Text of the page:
Sight reading

From Academic Kids

Sight reading is reading and performing a work (for instance, a piece of music, or a passage from a play or book) without having seen it before.

Sight reading of musical notation is considered a useful and important skill for musicians. When singers sight read, it is often called sight singing. If no lyrics are specified, they use solfege, numerical sight-singing, integer notation, or simply pick a syllable ("la", "duh", etc.) to sing on each note.

Studio musicians (that is, musicians employed to record pieces for commercials, etc.) often record pieces on the first take without having seen it before. Much of the music on television is played by musicians sight reading.

In some circumstances, such as examinations, the ability of a student to sight read is assessed by presenting the student with a short piece of music, giving the student an allotted time to examine the music and prepare to play the music, then testing the student on the proficiency of how the student plays. A harder kind of test requires the student to perform without any preparation at all.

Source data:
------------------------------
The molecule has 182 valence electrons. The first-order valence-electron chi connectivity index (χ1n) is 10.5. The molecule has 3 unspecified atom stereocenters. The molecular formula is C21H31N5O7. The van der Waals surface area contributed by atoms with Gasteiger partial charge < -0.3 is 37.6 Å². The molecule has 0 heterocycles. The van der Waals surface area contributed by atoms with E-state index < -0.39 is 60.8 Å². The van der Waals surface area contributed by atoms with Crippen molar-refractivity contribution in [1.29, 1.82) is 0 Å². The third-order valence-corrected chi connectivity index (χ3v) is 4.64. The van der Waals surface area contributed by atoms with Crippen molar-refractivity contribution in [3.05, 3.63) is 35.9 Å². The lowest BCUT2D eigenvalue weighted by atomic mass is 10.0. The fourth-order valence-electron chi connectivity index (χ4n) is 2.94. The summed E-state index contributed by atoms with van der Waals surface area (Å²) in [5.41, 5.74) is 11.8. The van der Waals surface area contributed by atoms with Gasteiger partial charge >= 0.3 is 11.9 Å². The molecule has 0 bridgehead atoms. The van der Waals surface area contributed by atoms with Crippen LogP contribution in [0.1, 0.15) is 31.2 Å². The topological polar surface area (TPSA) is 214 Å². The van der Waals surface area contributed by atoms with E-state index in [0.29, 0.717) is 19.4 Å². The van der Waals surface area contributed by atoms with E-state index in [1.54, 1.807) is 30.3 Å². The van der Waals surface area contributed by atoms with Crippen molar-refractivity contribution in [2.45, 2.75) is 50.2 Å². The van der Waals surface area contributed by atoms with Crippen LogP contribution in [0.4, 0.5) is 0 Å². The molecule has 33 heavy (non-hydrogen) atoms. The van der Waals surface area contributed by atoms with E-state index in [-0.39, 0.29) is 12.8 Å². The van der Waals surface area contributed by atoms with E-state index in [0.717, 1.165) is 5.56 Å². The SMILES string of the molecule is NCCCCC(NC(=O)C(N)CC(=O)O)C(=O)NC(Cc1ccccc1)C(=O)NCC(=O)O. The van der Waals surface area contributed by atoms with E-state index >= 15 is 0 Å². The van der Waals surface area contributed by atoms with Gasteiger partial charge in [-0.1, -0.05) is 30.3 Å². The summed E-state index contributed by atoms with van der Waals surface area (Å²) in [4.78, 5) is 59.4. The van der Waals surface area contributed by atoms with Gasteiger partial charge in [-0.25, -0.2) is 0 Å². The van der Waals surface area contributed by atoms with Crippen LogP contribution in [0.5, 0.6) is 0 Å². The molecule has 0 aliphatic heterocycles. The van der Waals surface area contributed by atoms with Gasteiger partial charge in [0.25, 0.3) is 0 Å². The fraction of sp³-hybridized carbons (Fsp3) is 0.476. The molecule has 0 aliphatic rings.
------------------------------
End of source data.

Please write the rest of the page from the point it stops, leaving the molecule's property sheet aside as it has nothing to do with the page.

The ability to sight read seems to depend in part on a strong musical memory. An experiment on sight reading using an eye tracker indicate that highly skilled musicians can look ahead further in the music and remember the notes up to the time they are played. The relevant limit on memory capacity seems to be measured in notes, not time; thus for pieces in fast tempo, less time elapses between the instant a note is read and played.

Sight-reading also depends on familiarity with the musical idiom being performed; this permits the reader to recognize and perform whole patterns at once, rather than individual notes, thus achieving greater efficiency. Errors in sight reading tend to occur in places where the music contains unexpected or unusual sequences; these defeat the strategy of "reading by expectation" that sight readers usually employ.

Highly skilled musicians can sight-read silently; that is, they can look at the printed music and hear it in their heads without playing or singing. Less able sight-readers generally must at least hum or whistle in order to sight-read effectively. This distinction is analogous to ordinary prose reading during the Middle Ages, when the ability to read silently was apparently considered remarkable.

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